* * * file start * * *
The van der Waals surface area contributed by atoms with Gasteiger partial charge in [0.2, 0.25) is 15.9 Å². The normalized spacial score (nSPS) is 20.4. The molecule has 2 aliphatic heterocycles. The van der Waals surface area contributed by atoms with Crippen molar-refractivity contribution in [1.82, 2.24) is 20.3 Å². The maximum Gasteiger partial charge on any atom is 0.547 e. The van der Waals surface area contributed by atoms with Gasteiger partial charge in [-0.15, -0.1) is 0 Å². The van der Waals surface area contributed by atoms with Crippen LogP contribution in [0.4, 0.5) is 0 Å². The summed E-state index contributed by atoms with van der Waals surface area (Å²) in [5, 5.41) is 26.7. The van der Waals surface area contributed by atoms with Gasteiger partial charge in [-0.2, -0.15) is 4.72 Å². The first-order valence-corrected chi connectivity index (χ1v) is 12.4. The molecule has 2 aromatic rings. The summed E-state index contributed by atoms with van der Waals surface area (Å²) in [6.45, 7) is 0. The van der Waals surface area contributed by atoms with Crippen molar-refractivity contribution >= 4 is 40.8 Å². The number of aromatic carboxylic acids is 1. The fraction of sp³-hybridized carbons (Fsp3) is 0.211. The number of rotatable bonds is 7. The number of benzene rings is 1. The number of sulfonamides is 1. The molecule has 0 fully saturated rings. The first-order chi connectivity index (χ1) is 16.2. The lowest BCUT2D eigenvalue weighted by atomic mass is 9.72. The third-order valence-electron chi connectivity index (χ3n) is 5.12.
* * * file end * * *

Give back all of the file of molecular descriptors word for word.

The van der Waals surface area contributed by atoms with Gasteiger partial charge in [0.2, 0.25) is 15.9 Å². The normalized spacial score (nSPS) is 20.4. The molecule has 2 aliphatic heterocycles. The van der Waals surface area contributed by atoms with Crippen molar-refractivity contribution in [1.82, 2.24) is 20.3 Å². The maximum Gasteiger partial charge on any atom is 0.547 e. The van der Waals surface area contributed by atoms with Gasteiger partial charge in [-0.15, -0.1) is 0 Å². The van der Waals surface area contributed by atoms with Crippen LogP contribution in [0.4, 0.5) is 0 Å². The summed E-state index contributed by atoms with van der Waals surface area (Å²) in [5, 5.41) is 26.7. The van der Waals surface area contributed by atoms with Gasteiger partial charge in [-0.2, -0.15) is 4.72 Å². The first-order valence-corrected chi connectivity index (χ1v) is 12.4. The molecule has 2 aromatic rings. The summed E-state index contributed by atoms with van der Waals surface area (Å²) in [6.45, 7) is 0. The van der Waals surface area contributed by atoms with Crippen molar-refractivity contribution >= 4 is 40.8 Å². The number of aromatic carboxylic acids is 1. The fraction of sp³-hybridized carbons (Fsp3) is 0.211. The number of rotatable bonds is 7. The number of benzene rings is 1. The number of sulfonamides is 1. The molecule has 0 fully saturated rings. The first-order chi connectivity index (χ1) is 16.2. The lowest BCUT2D eigenvalue weighted by atomic mass is 9.72. The third-order valence-electron chi connectivity index (χ3n) is 5.12.